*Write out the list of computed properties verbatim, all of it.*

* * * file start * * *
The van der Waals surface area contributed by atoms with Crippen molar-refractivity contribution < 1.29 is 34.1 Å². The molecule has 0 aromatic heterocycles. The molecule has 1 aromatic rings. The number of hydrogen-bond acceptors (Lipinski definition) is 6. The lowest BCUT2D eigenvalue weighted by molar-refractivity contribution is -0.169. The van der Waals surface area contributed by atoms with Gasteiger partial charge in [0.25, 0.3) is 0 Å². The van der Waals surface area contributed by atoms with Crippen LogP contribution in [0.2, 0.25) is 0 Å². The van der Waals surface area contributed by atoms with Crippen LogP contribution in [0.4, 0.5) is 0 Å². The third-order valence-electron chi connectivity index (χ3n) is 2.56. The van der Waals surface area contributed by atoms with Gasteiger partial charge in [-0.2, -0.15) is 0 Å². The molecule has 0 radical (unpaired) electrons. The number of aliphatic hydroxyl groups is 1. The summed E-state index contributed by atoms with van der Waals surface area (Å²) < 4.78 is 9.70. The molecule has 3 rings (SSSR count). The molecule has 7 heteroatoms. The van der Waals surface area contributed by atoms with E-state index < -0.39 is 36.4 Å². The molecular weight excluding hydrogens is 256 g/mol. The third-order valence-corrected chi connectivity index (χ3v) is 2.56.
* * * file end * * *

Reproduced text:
The van der Waals surface area contributed by atoms with Crippen molar-refractivity contribution < 1.29 is 34.1 Å². The molecule has 0 aromatic heterocycles. The molecule has 1 aromatic rings. The number of hydrogen-bond acceptors (Lipinski definition) is 6. The lowest BCUT2D eigenvalue weighted by molar-refractivity contribution is -0.169. The van der Waals surface area contributed by atoms with Gasteiger partial charge in [0.25, 0.3) is 0 Å². The van der Waals surface area contributed by atoms with Crippen LogP contribution in [0.2, 0.25) is 0 Å². The van der Waals surface area contributed by atoms with Crippen LogP contribution in [0.4, 0.5) is 0 Å². The third-order valence-electron chi connectivity index (χ3n) is 2.56. The van der Waals surface area contributed by atoms with Gasteiger partial charge in [-0.2, -0.15) is 0 Å². The molecule has 0 radical (unpaired) electrons. The number of aliphatic hydroxyl groups is 1. The summed E-state index contributed by atoms with van der Waals surface area (Å²) < 4.78 is 9.70. The molecule has 3 rings (SSSR count). The molecule has 7 heteroatoms. The van der Waals surface area contributed by atoms with E-state index < -0.39 is 36.4 Å². The molecular weight excluding hydrogens is 256 g/mol. The third-order valence-corrected chi connectivity index (χ3v) is 2.56.